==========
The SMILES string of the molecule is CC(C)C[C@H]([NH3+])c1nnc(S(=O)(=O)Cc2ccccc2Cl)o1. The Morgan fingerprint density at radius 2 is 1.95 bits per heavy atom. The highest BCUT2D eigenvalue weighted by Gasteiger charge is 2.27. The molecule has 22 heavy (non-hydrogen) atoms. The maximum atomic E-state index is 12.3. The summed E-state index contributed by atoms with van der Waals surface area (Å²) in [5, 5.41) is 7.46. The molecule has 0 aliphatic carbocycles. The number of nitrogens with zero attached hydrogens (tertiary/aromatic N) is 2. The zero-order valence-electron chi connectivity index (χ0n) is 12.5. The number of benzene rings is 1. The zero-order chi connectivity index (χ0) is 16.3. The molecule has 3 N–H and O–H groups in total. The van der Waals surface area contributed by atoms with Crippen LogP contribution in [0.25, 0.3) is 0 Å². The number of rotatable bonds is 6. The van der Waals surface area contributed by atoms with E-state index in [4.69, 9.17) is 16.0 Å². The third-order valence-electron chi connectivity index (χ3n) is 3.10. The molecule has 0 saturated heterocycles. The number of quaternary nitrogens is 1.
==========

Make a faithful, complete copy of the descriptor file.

The SMILES string of the molecule is CC(C)C[C@H]([NH3+])c1nnc(S(=O)(=O)Cc2ccccc2Cl)o1. The Morgan fingerprint density at radius 2 is 1.95 bits per heavy atom. The highest BCUT2D eigenvalue weighted by Gasteiger charge is 2.27. The molecule has 22 heavy (non-hydrogen) atoms. The maximum atomic E-state index is 12.3. The summed E-state index contributed by atoms with van der Waals surface area (Å²) in [5, 5.41) is 7.46. The molecule has 0 aliphatic carbocycles. The number of nitrogens with zero attached hydrogens (tertiary/aromatic N) is 2. The zero-order valence-electron chi connectivity index (χ0n) is 12.5. The number of benzene rings is 1. The zero-order chi connectivity index (χ0) is 16.3. The molecule has 3 N–H and O–H groups in total. The van der Waals surface area contributed by atoms with Crippen LogP contribution in [0.25, 0.3) is 0 Å². The number of rotatable bonds is 6. The van der Waals surface area contributed by atoms with E-state index in [4.69, 9.17) is 16.0 Å². The third-order valence-electron chi connectivity index (χ3n) is 3.10. The molecule has 0 saturated heterocycles. The number of quaternary nitrogens is 1.